I noticed the other day that the National Association of Social Workers wrote a blog post on a recent paper I published alongside Dr. Traber D Giardina.  (Thank you, NASW!!) Traber is a great qualitative researcher, and having a national data set of comments and essays about what helps and hinders licensed clinical social workers (LCSWs) to discuss clients’ religion/spirituality (RS) in practice, I knew she would be a great partner to tackle these nearly 600 pieces of data across 329 individuals.

You can read NASW’s blog about the study here: Social Workers’ Perceived Barriers to and Sources of Support for Integrating Clients’ Religion and Spirituality in Practice

The original article is here: Social Workers’ Perceived Barriers to and Sources of Support for Integrating Clients’ Religion and Spirituality in Practice

There are a LOT of interesting findings in this study. This national sample of clinical social workers did not have any prompts to describe what helps or hinders the assessment or discussion of clients’ religion/spirituality. And yet… they had a lot to say.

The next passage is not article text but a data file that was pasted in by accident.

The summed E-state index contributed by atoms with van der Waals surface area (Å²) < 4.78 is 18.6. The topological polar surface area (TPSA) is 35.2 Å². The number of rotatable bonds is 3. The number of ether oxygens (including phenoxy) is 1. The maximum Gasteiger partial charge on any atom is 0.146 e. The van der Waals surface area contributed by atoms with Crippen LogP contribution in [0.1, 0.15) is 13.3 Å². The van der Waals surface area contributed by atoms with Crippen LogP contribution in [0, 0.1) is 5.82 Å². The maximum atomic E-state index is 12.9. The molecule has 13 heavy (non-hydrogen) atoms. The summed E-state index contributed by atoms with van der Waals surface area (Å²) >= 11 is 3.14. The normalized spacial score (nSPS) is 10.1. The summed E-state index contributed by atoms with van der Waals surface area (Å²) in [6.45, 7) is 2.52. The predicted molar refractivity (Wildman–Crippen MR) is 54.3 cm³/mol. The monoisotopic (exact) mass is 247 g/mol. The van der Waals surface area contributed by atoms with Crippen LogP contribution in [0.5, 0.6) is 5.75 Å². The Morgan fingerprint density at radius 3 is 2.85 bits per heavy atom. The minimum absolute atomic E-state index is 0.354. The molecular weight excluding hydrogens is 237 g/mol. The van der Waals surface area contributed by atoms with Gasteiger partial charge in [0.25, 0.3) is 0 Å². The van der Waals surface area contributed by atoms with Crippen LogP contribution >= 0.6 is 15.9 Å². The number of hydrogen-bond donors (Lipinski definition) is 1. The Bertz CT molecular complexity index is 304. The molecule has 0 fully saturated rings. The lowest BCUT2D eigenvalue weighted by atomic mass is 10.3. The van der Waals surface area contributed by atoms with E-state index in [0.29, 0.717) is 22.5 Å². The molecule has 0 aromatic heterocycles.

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When asked what helps them assess or discuss clients’ RS, here were the responses, with a few examples under each:

  • 67% said having a spiritually-sensitive practice
    • 31%: person-centered approach
    • 20%: recognizing religious/spiritual coping
  • 44% said their personal religiosity
    • 21%: their own RS journey
    • 18%: their own RS belief system
  • 25% said their educational experience
    • 10%: informal education
    • 9%: social work education